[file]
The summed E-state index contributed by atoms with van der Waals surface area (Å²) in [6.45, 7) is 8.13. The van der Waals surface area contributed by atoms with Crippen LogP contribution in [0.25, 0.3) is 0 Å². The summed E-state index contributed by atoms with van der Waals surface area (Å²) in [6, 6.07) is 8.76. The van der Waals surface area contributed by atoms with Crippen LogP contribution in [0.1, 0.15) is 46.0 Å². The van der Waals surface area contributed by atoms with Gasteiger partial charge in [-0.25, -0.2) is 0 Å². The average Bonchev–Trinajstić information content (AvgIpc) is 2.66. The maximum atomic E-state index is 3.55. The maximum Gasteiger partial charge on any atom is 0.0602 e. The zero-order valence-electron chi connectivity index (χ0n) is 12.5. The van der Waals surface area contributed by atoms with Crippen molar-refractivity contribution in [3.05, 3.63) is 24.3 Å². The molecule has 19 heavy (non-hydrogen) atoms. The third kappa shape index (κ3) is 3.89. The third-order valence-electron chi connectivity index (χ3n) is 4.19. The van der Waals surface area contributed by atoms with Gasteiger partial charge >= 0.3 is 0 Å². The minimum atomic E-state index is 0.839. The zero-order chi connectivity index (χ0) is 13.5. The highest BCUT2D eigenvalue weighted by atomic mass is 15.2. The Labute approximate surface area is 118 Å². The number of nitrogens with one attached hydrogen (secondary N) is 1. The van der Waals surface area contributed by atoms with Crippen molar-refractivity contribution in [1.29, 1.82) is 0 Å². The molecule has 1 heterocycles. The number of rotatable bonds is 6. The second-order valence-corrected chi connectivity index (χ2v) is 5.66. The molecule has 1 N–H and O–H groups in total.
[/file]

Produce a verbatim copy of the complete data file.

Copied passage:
The summed E-state index contributed by atoms with van der Waals surface area (Å²) in [6.45, 7) is 8.13. The van der Waals surface area contributed by atoms with Crippen LogP contribution in [0.25, 0.3) is 0 Å². The summed E-state index contributed by atoms with van der Waals surface area (Å²) in [6, 6.07) is 8.76. The van der Waals surface area contributed by atoms with Crippen LogP contribution in [0.1, 0.15) is 46.0 Å². The van der Waals surface area contributed by atoms with Gasteiger partial charge in [-0.25, -0.2) is 0 Å². The average Bonchev–Trinajstić information content (AvgIpc) is 2.66. The maximum atomic E-state index is 3.55. The maximum Gasteiger partial charge on any atom is 0.0602 e. The zero-order valence-electron chi connectivity index (χ0n) is 12.5. The van der Waals surface area contributed by atoms with Crippen molar-refractivity contribution in [3.05, 3.63) is 24.3 Å². The molecule has 19 heavy (non-hydrogen) atoms. The third kappa shape index (κ3) is 3.89. The third-order valence-electron chi connectivity index (χ3n) is 4.19. The van der Waals surface area contributed by atoms with Gasteiger partial charge >= 0.3 is 0 Å². The minimum atomic E-state index is 0.839. The zero-order chi connectivity index (χ0) is 13.5. The highest BCUT2D eigenvalue weighted by atomic mass is 15.2. The Labute approximate surface area is 118 Å². The number of nitrogens with one attached hydrogen (secondary N) is 1. The van der Waals surface area contributed by atoms with Crippen molar-refractivity contribution in [1.29, 1.82) is 0 Å². The molecule has 1 heterocycles. The number of rotatable bonds is 6. The second-order valence-corrected chi connectivity index (χ2v) is 5.66. The molecule has 1 N–H and O–H groups in total.